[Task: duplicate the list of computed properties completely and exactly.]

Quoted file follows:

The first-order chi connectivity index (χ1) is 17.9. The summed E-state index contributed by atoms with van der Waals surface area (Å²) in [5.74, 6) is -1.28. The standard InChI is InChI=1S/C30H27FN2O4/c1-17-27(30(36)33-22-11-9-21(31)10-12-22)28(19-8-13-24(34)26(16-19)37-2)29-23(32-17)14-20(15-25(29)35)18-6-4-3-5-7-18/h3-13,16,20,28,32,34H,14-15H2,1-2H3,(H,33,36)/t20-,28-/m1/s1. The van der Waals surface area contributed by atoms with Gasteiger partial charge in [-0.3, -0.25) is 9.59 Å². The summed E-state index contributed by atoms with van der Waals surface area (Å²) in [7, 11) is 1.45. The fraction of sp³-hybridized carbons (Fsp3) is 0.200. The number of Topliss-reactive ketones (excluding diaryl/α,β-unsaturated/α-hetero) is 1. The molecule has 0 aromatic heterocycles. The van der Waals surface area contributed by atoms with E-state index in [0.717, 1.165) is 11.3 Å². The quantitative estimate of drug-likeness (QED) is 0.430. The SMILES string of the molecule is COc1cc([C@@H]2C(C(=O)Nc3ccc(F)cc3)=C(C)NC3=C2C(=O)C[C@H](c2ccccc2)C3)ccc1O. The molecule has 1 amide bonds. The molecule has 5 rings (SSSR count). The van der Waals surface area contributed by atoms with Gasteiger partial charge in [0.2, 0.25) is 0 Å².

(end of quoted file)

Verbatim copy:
The first-order chi connectivity index (χ1) is 17.9. The summed E-state index contributed by atoms with van der Waals surface area (Å²) in [5.74, 6) is -1.28. The standard InChI is InChI=1S/C30H27FN2O4/c1-17-27(30(36)33-22-11-9-21(31)10-12-22)28(19-8-13-24(34)26(16-19)37-2)29-23(32-17)14-20(15-25(29)35)18-6-4-3-5-7-18/h3-13,16,20,28,32,34H,14-15H2,1-2H3,(H,33,36)/t20-,28-/m1/s1. The van der Waals surface area contributed by atoms with Gasteiger partial charge in [-0.3, -0.25) is 9.59 Å². The summed E-state index contributed by atoms with van der Waals surface area (Å²) in [7, 11) is 1.45. The fraction of sp³-hybridized carbons (Fsp3) is 0.200. The number of Topliss-reactive ketones (excluding diaryl/α,β-unsaturated/α-hetero) is 1. The molecule has 0 aromatic heterocycles. The van der Waals surface area contributed by atoms with E-state index in [0.717, 1.165) is 11.3 Å². The quantitative estimate of drug-likeness (QED) is 0.430. The SMILES string of the molecule is COc1cc([C@@H]2C(C(=O)Nc3ccc(F)cc3)=C(C)NC3=C2C(=O)C[C@H](c2ccccc2)C3)ccc1O. The molecule has 1 amide bonds. The molecule has 5 rings (SSSR count). The van der Waals surface area contributed by atoms with Gasteiger partial charge in [0.2, 0.25) is 0 Å².